so what is this "zone" stuff that everyone talks about?
meaning "i'm riding zone 3 today for 100 miles care to join me" or "i'm running zone 5 for intervals of 5x1 mile repeats", etc.
i know its not the "fad" diet that was popular about 8 years ago, but it sounds just as "gimicky" as it.
how does it relate to speed during intervals, effort level and how can you correlate one person's zone to another person's "zone" besides saying "they are in the same zone"?
Now another question, it seems like these zones are "self set" and if its completely subjective and unique to each person, then what good does saying "we are riding zone 3" come join us? wouldn't the avg mph or pace be a better gauge of if a person can hang or not?
Or am i completely wrong and zones are the new conversion scale for mph and min/mile pacing? ie, zone 1 is 5-10mph or 10 min/mile pace, zone 5 is 35mph and 5 min/mile pace.. etc..
The last time that I saw an actual medical doctor (i.e., not a chiropractor, acupuncturist, etc.) who actually went to a reputable medical school (i.e., not one in Guatamala), he told me that athletes are basically throwing money out of the window when paying for heart rate tests (e.g., VO2 max).
"Sacrilege!" I said. However, his point was that heart rate/aerobic threshold/etc. fluctuates so much due to factors like heat, humidity, what you've been eating, how you've been sleeping, etc. that the numbers are largely meaningless. In other words, the old, "if you can carry on a conversation, you're staying aerobic" test is as good as anything else out there...and it's free.
Was this guy a quack...or is there something to it?
Can of worms!
I think I can read between the lines in what you are TRYING to say, in that, zones are too ambiguous and shouldn't be used when asking for training partners...but, I'll play dumb and just answer your question at face-value - I think its commonly accepted amongst endurance athletes that there are 5 distinct "zones" of training - and possibly more (Z5A, Z5B, etc.) depending on how specific you want to get:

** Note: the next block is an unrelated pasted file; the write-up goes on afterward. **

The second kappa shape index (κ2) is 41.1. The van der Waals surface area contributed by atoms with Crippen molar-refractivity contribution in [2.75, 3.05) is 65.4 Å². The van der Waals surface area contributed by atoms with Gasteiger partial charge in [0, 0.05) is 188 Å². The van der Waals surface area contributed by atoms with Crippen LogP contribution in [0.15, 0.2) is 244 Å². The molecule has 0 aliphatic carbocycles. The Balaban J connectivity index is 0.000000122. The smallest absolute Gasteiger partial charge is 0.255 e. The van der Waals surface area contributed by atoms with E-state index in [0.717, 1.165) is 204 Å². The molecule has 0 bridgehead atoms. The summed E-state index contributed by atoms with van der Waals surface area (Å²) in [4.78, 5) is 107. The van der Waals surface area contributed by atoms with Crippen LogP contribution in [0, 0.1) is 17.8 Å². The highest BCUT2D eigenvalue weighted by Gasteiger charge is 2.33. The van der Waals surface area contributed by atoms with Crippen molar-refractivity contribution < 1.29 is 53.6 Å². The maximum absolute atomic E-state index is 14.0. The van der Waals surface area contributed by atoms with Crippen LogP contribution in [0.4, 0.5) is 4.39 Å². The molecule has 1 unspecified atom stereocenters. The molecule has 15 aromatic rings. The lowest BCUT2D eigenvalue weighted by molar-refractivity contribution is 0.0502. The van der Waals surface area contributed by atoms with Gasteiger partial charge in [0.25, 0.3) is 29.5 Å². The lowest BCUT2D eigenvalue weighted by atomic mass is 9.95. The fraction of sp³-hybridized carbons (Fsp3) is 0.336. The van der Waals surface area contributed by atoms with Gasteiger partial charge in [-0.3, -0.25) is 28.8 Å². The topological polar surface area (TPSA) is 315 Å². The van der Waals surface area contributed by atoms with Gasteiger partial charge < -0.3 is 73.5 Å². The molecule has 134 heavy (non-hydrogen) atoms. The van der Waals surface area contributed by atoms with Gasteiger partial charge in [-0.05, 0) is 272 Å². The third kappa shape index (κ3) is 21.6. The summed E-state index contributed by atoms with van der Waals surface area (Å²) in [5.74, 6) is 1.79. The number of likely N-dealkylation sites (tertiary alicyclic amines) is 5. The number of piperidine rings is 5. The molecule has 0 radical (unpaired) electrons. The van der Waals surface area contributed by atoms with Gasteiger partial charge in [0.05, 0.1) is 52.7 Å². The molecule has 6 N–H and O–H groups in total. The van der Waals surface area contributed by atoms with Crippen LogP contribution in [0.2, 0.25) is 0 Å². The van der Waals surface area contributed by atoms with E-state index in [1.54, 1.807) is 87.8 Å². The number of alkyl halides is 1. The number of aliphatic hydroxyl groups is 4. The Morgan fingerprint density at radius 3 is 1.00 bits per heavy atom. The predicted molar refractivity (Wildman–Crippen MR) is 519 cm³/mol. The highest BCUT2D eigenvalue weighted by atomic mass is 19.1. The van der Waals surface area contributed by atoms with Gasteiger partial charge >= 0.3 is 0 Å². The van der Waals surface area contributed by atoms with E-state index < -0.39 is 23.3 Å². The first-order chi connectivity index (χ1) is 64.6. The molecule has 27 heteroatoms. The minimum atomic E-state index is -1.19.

Z1 - Zone 1 or Recovery
Z2 - Zone 2 or Extensive endurance
Z3 - Zone 3 or Intensive endurance/muscular endurance
Z4 - Zone 4 or Sub-threshold
Z5a - Zone 5a or Threshold
Z5b- Zone 5b or Super-threshold
Z5c- Zone 5b or VO2 Max
And the corresponding RPE for the each zone**:
0-4 Z1 easy, maybe starting to sweat
5-6 Z2 Working but sustainable, able to talk in full sentences
7 Z3 Strong effort; breathing labored, but can still maintain pace for some minutes without slowing.
8 Z4 Olympic Distance Race Pace for MOP to FOP
9 Z5 10k effort – very hard
10 Z5+ Z5+ = 5k effort and Z5++ = cannot hold effort for more than a minute or two. (almost maximal effort)
**Stolen from BeginnerTriathlete.com
I personally train with heart rate because its relatively cheap and still gives a good idea of what level you are training at. I see my heart rate at the upper zones start to drop relative to RPE as I become over-trained or just tired and in need of some recovery...
Just train, and train with people faster than you and the rest will fall into place! ;)
As an FYI though, when Patrick says Zone 5 - its hang on for dear life!
yes andy you got the reading between the lines. LOL
it sounds very subjective and is great for "personal use" for gauging your own effort level. so on that level i'm sure it works very well for training purposes.
i noticed that many people are using these "zone" criteria when referring to training and such.. curious what the new lingo was as never really heard of it.
guess i'm old school in that people used to refer to this as the following: